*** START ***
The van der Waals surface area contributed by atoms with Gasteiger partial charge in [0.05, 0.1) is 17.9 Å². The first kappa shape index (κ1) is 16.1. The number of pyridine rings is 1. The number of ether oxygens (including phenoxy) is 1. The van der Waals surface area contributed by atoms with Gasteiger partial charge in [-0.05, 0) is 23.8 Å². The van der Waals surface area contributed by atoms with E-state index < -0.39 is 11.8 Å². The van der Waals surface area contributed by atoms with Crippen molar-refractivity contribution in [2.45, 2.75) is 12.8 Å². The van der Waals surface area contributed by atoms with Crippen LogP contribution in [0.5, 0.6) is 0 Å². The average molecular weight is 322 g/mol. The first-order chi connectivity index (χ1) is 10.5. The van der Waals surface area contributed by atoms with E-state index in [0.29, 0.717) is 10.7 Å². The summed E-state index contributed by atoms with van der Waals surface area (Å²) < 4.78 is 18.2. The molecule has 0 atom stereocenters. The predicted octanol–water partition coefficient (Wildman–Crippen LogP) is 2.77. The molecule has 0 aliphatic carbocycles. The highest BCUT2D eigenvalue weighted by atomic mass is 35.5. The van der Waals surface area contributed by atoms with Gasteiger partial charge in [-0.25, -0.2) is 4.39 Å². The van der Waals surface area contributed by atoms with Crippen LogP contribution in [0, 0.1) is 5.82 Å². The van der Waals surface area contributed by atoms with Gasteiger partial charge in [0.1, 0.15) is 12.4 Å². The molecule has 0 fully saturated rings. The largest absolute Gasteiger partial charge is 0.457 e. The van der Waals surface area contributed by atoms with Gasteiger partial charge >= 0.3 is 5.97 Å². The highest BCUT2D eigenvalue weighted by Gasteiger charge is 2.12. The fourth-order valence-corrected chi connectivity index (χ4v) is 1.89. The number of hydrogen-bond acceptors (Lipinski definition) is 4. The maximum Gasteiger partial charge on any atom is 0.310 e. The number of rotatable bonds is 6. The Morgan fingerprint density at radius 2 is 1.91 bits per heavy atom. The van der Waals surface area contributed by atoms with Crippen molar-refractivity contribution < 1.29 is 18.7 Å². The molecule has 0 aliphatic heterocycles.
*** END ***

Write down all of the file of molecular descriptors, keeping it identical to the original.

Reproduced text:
The van der Waals surface area contributed by atoms with Gasteiger partial charge in [0.05, 0.1) is 17.9 Å². The first kappa shape index (κ1) is 16.1. The number of pyridine rings is 1. The number of ether oxygens (including phenoxy) is 1. The van der Waals surface area contributed by atoms with Gasteiger partial charge in [-0.05, 0) is 23.8 Å². The van der Waals surface area contributed by atoms with E-state index < -0.39 is 11.8 Å². The van der Waals surface area contributed by atoms with Crippen molar-refractivity contribution in [2.45, 2.75) is 12.8 Å². The van der Waals surface area contributed by atoms with Crippen LogP contribution in [0.5, 0.6) is 0 Å². The average molecular weight is 322 g/mol. The first-order chi connectivity index (χ1) is 10.5. The van der Waals surface area contributed by atoms with E-state index in [0.29, 0.717) is 10.7 Å². The summed E-state index contributed by atoms with van der Waals surface area (Å²) < 4.78 is 18.2. The molecule has 0 atom stereocenters. The predicted octanol–water partition coefficient (Wildman–Crippen LogP) is 2.77. The molecule has 0 aliphatic carbocycles. The highest BCUT2D eigenvalue weighted by atomic mass is 35.5. The van der Waals surface area contributed by atoms with Gasteiger partial charge in [-0.25, -0.2) is 4.39 Å². The van der Waals surface area contributed by atoms with Crippen LogP contribution in [0, 0.1) is 5.82 Å². The van der Waals surface area contributed by atoms with Gasteiger partial charge in [0.1, 0.15) is 12.4 Å². The molecule has 0 fully saturated rings. The largest absolute Gasteiger partial charge is 0.457 e. The van der Waals surface area contributed by atoms with Gasteiger partial charge >= 0.3 is 5.97 Å². The highest BCUT2D eigenvalue weighted by Gasteiger charge is 2.12. The fourth-order valence-corrected chi connectivity index (χ4v) is 1.89. The number of hydrogen-bond acceptors (Lipinski definition) is 4. The maximum Gasteiger partial charge on any atom is 0.310 e. The number of rotatable bonds is 6. The Morgan fingerprint density at radius 2 is 1.91 bits per heavy atom. The van der Waals surface area contributed by atoms with Crippen molar-refractivity contribution < 1.29 is 18.7 Å². The molecule has 0 aliphatic heterocycles.